The fluid and elegant decorative style of Salviati once more evolved after his return to Rome (1548), due to the influence of Michelangelo's late works, which characterizes in varying degrees artworks by Salviati of this period (frescoes in Santa Maria dell'Anima, 1549-50; in the oratory of San Giovanni Decollato, 1550-51; in a room of Palazzo Ricci Sacchetti and in the chapel of the Chigi family in Santa Maria del Popolo, ca. 1554). Except for a short trip to Paris (1555-57), he did not leave Rome; among his last works, the Stories of the Virgin in San Marcello al Corso and the frescoes in the Room of the Farnese Deeds in Palazzo Farnese. He died in Rome in 1563.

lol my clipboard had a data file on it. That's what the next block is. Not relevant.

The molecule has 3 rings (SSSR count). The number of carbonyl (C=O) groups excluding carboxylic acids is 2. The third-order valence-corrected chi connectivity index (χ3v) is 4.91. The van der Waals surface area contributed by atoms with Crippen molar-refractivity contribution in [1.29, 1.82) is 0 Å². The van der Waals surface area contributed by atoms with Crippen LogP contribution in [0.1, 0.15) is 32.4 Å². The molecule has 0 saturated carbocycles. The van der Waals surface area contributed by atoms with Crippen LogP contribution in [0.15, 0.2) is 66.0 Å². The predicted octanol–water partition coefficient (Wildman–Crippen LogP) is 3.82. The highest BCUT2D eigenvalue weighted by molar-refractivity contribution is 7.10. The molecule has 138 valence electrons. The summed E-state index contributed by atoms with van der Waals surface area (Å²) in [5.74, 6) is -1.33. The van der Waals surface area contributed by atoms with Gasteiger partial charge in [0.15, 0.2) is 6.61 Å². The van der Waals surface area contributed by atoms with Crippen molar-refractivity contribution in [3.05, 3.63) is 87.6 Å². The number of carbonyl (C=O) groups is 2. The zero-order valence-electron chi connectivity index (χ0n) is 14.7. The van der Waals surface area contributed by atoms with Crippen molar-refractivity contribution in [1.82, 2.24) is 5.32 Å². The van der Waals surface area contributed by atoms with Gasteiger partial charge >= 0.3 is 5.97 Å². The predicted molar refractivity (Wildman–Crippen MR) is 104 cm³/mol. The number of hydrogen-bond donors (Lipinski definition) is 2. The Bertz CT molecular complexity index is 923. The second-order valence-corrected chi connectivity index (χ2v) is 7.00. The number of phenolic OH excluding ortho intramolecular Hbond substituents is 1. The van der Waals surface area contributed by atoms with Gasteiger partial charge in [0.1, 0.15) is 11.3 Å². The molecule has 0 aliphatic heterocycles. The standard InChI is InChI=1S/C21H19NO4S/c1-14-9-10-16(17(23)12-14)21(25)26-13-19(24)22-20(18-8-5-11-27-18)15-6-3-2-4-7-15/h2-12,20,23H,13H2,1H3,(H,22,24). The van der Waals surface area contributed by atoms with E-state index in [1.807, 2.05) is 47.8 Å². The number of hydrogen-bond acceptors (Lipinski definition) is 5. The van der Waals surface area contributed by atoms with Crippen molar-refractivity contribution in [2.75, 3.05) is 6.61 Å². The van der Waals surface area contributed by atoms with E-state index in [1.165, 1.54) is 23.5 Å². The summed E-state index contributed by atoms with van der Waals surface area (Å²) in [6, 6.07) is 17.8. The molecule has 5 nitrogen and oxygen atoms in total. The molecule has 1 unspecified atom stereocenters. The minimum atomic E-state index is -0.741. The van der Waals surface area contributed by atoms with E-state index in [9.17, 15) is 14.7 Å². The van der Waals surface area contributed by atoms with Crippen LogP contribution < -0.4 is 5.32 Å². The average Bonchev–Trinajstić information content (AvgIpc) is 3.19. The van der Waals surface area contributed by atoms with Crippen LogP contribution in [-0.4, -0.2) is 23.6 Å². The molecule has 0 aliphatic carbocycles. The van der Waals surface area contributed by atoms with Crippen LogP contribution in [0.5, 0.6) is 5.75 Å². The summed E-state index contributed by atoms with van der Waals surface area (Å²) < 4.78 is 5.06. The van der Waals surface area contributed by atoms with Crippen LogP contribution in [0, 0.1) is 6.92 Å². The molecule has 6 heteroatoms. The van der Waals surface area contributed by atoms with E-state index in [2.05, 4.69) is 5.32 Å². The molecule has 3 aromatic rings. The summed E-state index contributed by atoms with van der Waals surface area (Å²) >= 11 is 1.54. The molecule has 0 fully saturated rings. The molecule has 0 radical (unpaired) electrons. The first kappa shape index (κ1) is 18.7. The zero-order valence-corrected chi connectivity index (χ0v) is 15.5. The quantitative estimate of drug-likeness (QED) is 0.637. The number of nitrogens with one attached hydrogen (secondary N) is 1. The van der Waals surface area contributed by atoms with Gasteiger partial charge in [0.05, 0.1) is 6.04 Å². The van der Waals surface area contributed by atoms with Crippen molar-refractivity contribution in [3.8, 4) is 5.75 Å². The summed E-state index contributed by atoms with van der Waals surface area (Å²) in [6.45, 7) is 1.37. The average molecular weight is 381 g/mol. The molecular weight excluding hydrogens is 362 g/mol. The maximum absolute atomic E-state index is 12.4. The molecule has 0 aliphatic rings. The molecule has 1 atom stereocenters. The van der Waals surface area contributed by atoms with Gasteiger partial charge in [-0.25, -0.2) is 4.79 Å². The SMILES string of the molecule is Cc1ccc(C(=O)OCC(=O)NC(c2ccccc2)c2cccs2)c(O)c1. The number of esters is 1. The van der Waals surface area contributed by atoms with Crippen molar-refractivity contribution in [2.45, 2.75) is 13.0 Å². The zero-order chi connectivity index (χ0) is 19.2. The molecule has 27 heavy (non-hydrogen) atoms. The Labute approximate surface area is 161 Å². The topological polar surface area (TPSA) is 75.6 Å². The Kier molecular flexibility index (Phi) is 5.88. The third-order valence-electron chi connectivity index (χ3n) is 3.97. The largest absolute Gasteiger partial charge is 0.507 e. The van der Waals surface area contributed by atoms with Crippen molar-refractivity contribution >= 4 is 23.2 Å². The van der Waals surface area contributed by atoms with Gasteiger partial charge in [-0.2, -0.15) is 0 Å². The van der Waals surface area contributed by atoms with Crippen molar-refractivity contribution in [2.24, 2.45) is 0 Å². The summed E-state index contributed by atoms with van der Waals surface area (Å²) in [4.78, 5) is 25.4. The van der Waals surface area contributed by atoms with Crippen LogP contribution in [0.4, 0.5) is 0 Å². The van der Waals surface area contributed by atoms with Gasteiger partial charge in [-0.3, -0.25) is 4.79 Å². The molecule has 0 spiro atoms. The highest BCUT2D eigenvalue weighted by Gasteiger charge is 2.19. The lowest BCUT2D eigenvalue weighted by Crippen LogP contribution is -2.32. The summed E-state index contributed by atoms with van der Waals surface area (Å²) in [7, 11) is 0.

Artwork History


The painting was realized in 1547-48; it was probably the last work done by Salviati before leaving Florence. The frame, also dated 1547-48, is attributed to Battista di Marco del Tasso.

At the time of the 1966 flood of Florence, it was already in the rooms of the Museo dell'Opera di Santa Croce.


The panel was commissioned to Salviati by Agostino Dini, an important Florentine landowner, for his chapel located on the counter-façade of Santa Croce, where he was buried when he died in 1548.


Artistic technique

The support consists of six medium quality poplar planks, with through marrow and several knots that were carved out and filled with shaped wooden inserts. Biscuits have been inserted in the planks’ thickness, along the joints; three trapezoidal section crossbars are applied on the back.